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America’s best large city (again) is an experiential powerhouse obsessed with welcoming the world.

It’s easy to become blasé about New York’s status in our America’s Best Cities rankings.

The city is #1 so emphatically and so often—this year, besides being first overall, it’s first in Neighborhoods, first in Universities and first in Crime Rate (low, not high), Nightlife, Museums, Shopping, Restaurants, Culture, Fortune 500 Companies, Google Trends, Facebook Check-ins, Instagram Hashtags and TripAdvisor Reviews.

Okay, the city is #27 for Weather, but extreme heat and cold just adds a little frisson to the hustle, right? Apart from a few deviations within the Top 10, New York is #1.

The reason is that the City That Never Sleeps also never rests on its laurels. Consider shopping. Much has been made of New York’s growing number of conspicuously empty storefronts in high-traffic areas, with blame heaped on landlords, online shopping and a growing desire for experiences over material stuff.

Place 100
Product 100
Programming 100
People 82
Prosperity 100
Promotion 100

Yet shopping is always an experience, especially in a glittering international city where every brand needs to plant a flag(ship). For many of New York’s 64.2 million visitors (2018), shopping is integral to the character of the city. Want to keep a stranglehold on your #1 ranking for Shopping? Ignore empty storefronts and build an entire new mixed-use city within a city at Hudson Yards, an 18-million-square-foot, $25-billion project that’s the most expensive real estate development in U.S. history. Then, offer more than 100 stores and 720,000 leasable square feet, and see 80% get snapped up, according to real estate website YIMBY. Give it the high-rise shopping-in-the-future vibe of Dubai and Hong Kong, and add New York’s first Neiman Marcus.

Finally, hear a deafening chorus of boos from critics, architects and haters, and watch hordes of people descend on the Yards to shop and gawk, take selfies at Snark Park, climb The Vessel (the centerpiece of the project’s 14 acres of public space) and be awestruck by The Shed, the development’s performance venue.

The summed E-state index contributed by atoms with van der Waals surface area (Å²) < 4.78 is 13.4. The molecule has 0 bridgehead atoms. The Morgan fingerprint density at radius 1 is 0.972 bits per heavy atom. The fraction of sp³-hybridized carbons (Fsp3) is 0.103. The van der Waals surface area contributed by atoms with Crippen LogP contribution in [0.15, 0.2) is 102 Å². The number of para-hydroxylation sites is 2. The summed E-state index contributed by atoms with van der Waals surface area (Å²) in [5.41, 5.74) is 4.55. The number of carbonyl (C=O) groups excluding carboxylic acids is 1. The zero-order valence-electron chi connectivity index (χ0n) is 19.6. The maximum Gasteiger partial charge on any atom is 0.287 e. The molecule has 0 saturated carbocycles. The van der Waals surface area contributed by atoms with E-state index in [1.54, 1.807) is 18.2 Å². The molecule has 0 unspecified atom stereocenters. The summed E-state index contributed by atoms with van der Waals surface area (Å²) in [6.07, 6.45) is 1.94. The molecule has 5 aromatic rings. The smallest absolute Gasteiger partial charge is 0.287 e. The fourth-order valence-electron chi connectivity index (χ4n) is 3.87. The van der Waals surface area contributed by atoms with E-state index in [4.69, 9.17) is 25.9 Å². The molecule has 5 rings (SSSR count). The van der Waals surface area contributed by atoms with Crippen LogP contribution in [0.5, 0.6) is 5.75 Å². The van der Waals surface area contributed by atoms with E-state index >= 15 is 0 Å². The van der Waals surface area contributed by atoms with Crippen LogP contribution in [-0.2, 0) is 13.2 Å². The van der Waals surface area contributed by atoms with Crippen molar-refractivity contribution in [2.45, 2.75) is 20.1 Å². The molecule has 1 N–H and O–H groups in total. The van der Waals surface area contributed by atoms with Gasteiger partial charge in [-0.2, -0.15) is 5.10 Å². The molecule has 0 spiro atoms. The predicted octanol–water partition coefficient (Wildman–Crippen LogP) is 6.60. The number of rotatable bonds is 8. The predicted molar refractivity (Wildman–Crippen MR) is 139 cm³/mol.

Hudson Yards opened in March 2019, and its proximity to the High Line, along with the incessant buzz, will undoubtedly make it a must-see for many out-of-towners wondering how bad The Vessel, the 100 shops and 35 or so eateries—including José Andres’ Mercado Little Spain and David Chang’s Kawi—can possibly be. The fact that Hudson Yards’ retail is essentially a multi-level mixed-use mall experience will be either ideal or a total turn-off. Fortune magazine reports that, for Neiman Marcus, it was precisely the Yards’ mix of retail, commercial, culture and condos—common in the Middle East and Asia—that made it an obvious site.

Empire Fulton Ferry Park State Park

Of course, high-end retail competition is hot on Hudson Yards’ heels. Nordstrom opened a men’s flagship near Columbus Circle in spring 2019, and the women’s counterpart opens this fall. Nordstrom sees a $700-million opportunity in the New York region, according to Fortune, fueled both by the new flagship and the subsequent online sales that could spin off from it.

New York’s iconic shopping venues aren’t taking the challenge lying down. Sak’s Fifth Avenue has been overhauling its flagship for the better part of two years and looks every bit of-the-moment. And there’s interesting shopping in unexpected places: elsewhere on 5th, Nike Lab has joined Adidas and other athletic powerhouses in creating engaging sneaker-shopping experiences. South Street Seaport is home to the highly-experiential 10 Corso Como, and Appear Here, an international organizer of pop-ups, has set up shop, helping small New York retailers find temporary venues. And over in Staten Island, Empire Outlets is preparing an opening of its first outlet mall in New York this year.

If you’re keeping score, that makes two malls in one year in the famously anti-mall city.

Central Park

Of course, in order to bite into the Big Apple, visitors first need to get to it, and so the city is investing massively into some of its air transportation infrastructure. JFK, LaGuardia and Newark handled some 132 million passengers in 2017—many of them badly, if customer surveys are to be believed. Now JFK and notoriously unpleasant LaGuardia and Newark are getting $24 billion in improvements designed to make you feel less like you’re enduring a hazing ritual and more like you’re welcome in the city. LaGuardia is even getting an AirTrain to downtown. While LaGuardia now has a new Central Terminal concourse, these are not short-term projects—JFK, for example, will be rolled out in stages until 2025.

In Manhattan, the Moynihan Train Hall is bringing Penn Station into the 21st century, and even if the L subway line between Brooklyn and downtown is intermittently closed for post–Hurricane Sandy upgrades, the shared Citi Bike program is growing. On the water, NYC Ferry now has six routes that provide an entirely thrilling new perspective on the skyline, provided it’s not January. (The waterfront is getting another attraction with the $250-million Pier 55, a park-on-pods that will add to the allure of the growing Meatpacking side of the city upon completion in 2020.)

The takeaways from our lesson in staying on top? Build the future of whatever category you need to dominate, and don’t forget to celebrate the past. Example: the Museum of Modern Art will complete a 30% expansion of its gallery space this fall, and the Metropolitan Museum celebrates its 150th anniversary in 2020.

We trust that the 49 other American cities on this list are taking notes.